While we often think of the importance of doctors, nurses, community health workers and even politicians as being the key to strong health systems, it is just as critical to have lawyers, accountants, and governance experts who understand the technical aspects of ensuring that doctors and nurses have what they need to be successful by managing resources responsibly.
The U.S. Global Health Initiative is a government-wide effort, seeking to save lives and improve health outcomes through strategic integration and supporting countries’ own efforts. Its goals – dramatic reductions in maternal and child mortality, are ambitious but achievable. Its overall success — and a brighter future for children, families, communities and countries, — will depend on improvements in everyday issues like buying and tracking expenditures.
So for the GHI’s goals, having a diverse team assess the ability of our partners to manage and deliver health interventions is key to reforming the way we do business in development.
I just returned from two weeks in Nepal where I joined such a team, comprised of USAID colleagues from Washington, India, Bangladesh and Nepal. Our goal was to look at how the Agency can work with more and varied partners to empower the Nepali people to care for themselves. We were looking specifically at how USAID can invest in the government, through existing public financing mechanisms. This includes broadening the civil society partner base, and strengthening private sector capacity. This strategy is part of a larger effort at USAID, known as USAID Forward.
One of the most interesting experiences during the trip was sitting in a small District Public Health Office. Having visited municipal level health offices all over the world, my initial impression was very positive. The facility was in great shape: our meeting room had electricity, decent furniture, a landline telephone, and fax machine. The health superintendent had a strong commanded of his health office. Although I had a hard time following all of the discussion with the strong accents of the local staff, and my own lack of financial acumen, after the first half of our meeting it seemed as though there was a solid, basic system of accounting in place, and appropriate management and oversight controls. Our Team Leader, the Chief Financial Officer for USAID, even seemed impressed.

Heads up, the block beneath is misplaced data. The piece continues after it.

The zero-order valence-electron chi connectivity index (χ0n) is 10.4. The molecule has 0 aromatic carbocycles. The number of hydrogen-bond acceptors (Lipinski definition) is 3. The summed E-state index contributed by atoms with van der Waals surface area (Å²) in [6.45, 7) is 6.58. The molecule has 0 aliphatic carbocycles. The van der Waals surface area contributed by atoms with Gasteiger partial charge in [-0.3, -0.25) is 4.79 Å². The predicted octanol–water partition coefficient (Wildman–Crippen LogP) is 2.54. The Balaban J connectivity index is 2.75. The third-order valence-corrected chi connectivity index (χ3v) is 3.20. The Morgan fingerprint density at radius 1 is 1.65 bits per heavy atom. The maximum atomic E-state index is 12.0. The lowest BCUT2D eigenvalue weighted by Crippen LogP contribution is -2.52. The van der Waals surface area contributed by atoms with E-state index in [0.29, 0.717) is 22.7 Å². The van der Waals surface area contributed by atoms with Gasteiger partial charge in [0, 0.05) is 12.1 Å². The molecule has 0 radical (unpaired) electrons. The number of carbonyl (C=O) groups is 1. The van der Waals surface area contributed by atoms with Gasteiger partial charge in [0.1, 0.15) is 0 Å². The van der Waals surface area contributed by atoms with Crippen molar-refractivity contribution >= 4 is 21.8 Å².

That all changed when, asking for some clarification, someone asked to see the actual books and records that tracked the system we were discussing. An assistant confidently went to get the ledger and showed us the entries that reflected those transactions. The series of careful inputs and outputs reflected effective record keeping. The staff knew were the books were, they were filled out, and it matched what they had just explained to us.
However, for our CFO, the reaction was entirely different. He nearly fainted when shown the manual ledger that looked like the books he used 30 years ago. For a split second, I saw the whole exercise being for naught – how could we even consider putting money directly into a system, which, at the district and local level, was managed in paper books and pencils? The exciting part was that over the next few hours, after further visits to district municipalities there was a clear recognition that, despite the weaknesses of a cash only system, we would be able to move forward. Although it will require finding a safe harbor, investing in building the capacity of our partners, and of USAID Staff, there is an opportunity for USAID, both in Nepal and the many of the other countries where we work, to work directly with national and local government partners.
In Nepal, and in many other places, USAID’s global health team is already leading the way. For example, last summer USAID Nepal joined other Development Partners in a Joint Financing Agreement (JFA), which sounds fancy but is really just a simplified management system to track money and resources from other countries to Nepal. While the tracking system is still rigorous and strong, the whole process is easier because all donors agree to the same approach. This means that instead of having to create different reports for different donors, the health ministry can use one report for all donors. It also requires the government of Nepal to take a leadership role in the implementation of the National Health Sector Plan.
Ultimately, governments have to decide upon their countries’ health needs and strategies. They are responsible for making and sustaining progress, and they must be accountable to those served by their health systems. It is our hope that using approaches like JFA will increase the collective impact of our work by furthering government ownership and leadership in the health sector. The goal of course, is to improve access to health services for women and children, and health outcomes for all.